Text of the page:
1. Review any monthly subscriptions.
Look over any expenses you have to make sure you want to continue them. This includes schedulers, VAs, SEO tools, etc. Make sure the payments are being made as well.
2. Determine your monthly income.
Bloggers tend to have periods during the year that are more lucrative. Being aware of these times can help you maximize your income strategies. Remember that this is real money that is in your account, nothing where you are waiting to hit a payout threshold.
3. Calculate your monthly expenses.
This will help you keep a realistic view of your business expenses and make it easier to stay on budget and create future operating budgets.
4. Reconcile your business accounts.
Go over your financial statements. If you are just beginning to make money and are a sole proprietor you might only have personal accounts. That is okay. Just make sure you can account for every business expense and income transaction and have them documented with your business tracking.
5. Set aside 30% of your income for self-employment taxes.
This isn’t a requirement, and the amount is just an estimate. But I find it helpful to have already set money aside to handle this expense. If that money is just hanging out as available money to spend, you usually end up spending it.
It is much better to save and be prepared than face a tax bill without the money to pay it.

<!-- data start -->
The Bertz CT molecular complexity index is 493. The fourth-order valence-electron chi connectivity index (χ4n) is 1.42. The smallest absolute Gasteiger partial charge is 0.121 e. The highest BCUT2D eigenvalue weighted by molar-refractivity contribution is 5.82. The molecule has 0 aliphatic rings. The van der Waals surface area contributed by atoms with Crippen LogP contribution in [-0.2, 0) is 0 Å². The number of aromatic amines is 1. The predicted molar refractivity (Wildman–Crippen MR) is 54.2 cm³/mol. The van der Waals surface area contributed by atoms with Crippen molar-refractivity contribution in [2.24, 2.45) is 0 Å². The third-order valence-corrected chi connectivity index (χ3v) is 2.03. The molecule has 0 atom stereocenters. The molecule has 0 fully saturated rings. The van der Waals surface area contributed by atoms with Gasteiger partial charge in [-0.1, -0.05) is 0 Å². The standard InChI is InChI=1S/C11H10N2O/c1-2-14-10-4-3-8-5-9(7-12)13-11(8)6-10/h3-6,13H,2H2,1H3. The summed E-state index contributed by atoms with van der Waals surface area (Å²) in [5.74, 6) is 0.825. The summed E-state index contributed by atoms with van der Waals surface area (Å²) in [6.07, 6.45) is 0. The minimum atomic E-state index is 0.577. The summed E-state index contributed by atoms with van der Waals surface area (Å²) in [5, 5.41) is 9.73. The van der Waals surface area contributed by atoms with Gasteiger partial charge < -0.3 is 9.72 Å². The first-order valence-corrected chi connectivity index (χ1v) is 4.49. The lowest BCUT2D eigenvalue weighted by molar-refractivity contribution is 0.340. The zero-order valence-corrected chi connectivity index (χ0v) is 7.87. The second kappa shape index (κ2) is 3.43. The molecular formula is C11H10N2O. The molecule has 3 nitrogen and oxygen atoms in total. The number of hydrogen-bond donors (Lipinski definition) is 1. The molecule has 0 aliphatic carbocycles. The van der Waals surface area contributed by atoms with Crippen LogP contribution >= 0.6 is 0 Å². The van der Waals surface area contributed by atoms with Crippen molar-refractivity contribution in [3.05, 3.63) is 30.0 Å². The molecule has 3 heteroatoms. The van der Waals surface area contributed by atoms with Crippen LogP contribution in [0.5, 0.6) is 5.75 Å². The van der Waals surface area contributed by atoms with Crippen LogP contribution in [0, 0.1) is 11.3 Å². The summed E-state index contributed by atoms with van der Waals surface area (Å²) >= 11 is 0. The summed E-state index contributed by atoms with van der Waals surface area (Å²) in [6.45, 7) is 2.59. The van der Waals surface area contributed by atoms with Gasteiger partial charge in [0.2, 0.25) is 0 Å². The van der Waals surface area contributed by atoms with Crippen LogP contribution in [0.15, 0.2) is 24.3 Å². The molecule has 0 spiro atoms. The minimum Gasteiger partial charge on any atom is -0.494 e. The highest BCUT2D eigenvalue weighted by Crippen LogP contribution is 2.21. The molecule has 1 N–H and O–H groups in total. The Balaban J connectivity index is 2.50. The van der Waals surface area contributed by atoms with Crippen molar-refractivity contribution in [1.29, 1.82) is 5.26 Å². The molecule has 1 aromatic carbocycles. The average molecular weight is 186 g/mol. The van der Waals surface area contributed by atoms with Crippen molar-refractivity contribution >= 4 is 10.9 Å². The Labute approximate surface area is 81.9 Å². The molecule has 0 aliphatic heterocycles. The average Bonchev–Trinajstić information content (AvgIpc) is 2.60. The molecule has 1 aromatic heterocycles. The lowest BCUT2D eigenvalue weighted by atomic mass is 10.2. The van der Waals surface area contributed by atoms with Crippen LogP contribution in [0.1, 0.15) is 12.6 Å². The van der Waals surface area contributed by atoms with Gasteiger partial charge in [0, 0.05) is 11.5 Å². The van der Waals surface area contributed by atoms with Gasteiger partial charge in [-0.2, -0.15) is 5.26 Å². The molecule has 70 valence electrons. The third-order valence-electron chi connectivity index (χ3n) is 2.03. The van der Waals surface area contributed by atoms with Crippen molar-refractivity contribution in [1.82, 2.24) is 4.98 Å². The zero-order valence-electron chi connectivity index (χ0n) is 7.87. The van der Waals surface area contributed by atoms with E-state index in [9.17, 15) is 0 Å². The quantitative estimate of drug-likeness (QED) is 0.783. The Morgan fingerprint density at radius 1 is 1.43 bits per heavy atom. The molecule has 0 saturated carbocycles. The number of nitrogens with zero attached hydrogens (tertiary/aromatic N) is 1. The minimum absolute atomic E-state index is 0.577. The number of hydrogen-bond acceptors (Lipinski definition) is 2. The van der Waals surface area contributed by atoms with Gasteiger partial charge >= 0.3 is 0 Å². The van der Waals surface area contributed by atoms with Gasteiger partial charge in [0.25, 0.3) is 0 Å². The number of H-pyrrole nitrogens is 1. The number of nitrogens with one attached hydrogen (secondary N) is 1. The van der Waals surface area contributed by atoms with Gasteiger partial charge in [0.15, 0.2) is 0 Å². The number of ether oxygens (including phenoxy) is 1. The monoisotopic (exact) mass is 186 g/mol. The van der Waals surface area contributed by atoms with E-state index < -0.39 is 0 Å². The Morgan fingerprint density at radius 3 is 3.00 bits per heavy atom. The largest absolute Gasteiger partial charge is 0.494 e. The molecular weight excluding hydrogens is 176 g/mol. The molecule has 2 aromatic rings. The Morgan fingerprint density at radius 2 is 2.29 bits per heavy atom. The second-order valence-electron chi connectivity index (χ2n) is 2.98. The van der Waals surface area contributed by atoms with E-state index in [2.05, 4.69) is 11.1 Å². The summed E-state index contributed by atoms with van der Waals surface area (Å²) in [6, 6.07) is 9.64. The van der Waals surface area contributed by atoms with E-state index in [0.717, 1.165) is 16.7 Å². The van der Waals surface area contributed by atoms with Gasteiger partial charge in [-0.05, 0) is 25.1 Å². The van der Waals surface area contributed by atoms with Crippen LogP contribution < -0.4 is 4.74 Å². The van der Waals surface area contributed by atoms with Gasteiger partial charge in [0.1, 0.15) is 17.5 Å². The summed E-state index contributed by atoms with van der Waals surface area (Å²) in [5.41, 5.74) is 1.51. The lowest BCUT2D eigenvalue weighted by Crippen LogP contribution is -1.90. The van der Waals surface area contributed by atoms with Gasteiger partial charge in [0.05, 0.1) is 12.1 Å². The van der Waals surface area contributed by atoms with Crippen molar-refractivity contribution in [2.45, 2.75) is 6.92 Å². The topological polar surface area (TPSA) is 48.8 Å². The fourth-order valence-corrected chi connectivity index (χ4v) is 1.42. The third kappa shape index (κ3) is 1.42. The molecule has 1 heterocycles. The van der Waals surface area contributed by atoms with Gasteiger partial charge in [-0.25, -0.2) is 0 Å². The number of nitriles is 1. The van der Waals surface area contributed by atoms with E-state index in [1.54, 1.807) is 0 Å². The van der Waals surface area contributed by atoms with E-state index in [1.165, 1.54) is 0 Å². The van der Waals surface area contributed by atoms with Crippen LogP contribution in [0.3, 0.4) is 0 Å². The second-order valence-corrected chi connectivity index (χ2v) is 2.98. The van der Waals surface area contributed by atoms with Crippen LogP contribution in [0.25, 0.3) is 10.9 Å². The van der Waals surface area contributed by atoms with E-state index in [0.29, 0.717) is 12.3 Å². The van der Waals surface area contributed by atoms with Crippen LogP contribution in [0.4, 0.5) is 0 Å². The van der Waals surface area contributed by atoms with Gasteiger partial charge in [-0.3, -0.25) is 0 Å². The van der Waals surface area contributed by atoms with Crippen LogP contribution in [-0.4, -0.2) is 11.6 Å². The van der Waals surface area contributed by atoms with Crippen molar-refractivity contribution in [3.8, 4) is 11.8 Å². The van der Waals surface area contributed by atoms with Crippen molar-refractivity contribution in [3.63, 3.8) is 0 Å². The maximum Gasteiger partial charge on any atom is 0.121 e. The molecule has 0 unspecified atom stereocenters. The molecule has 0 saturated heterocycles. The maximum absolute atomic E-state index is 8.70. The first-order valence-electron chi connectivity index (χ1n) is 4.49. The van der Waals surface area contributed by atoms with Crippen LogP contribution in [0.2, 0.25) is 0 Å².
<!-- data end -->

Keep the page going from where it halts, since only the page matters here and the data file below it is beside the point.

6. Follow up with any unpaid invoices.
Know your worth and make sure you get paid.
1. If needed, pay your quarterly estimates.
Wondering if this applies to you? Read this post: Self Employment Taxes for Bloggers. These are due:
- April 15 (first quarter)
- June 15 (second quarter)
- September 15 (third quarter)
- January 15 (fourth quarter)
1. Meet with your tax professional.
This is an important time to answer any questions you have about filing. I think this is a valuable step even if you prepare your taxes on your own. Any time you have a new business venture or life change to your finances it is best to get professional advisement.
This is also a great time to get guidance on your business financial goals for the next year. Your accountant can help you determine quarterly payment amounts and make sure you have a realistic operating budget.
2. File Your Taxes
This sounds like a no-brainer, but be sure to file your taxes on your blog. You can learn more about how to do just that here: How To File Your Blog Taxes
3. Analyze Your Income
Bloggers tend to have times of the year when they make more money than other times. Take the time to analyze your income. Where is it coming from and when? What worked and brought in money?
Use this information to create your financial goals for the next year and your plan to achieve them.
4. Analyze Your Expenses
What does your cash flow look like? What did you spend your money on? Take the time to look through your expenses and determine what was a valuable expense. This is a good time to take a look at yearly subscriptions and decide if you want to renew them or not.
Use this information to create an operating budget for the next year.
Run Your Blog Like a Pro
It can easy to feel overwhelmed when facing tax duties on your small business. But breaking it down into smaller chunks makes it easier to get a handle on and helps eliminate nasty surprises come tax time.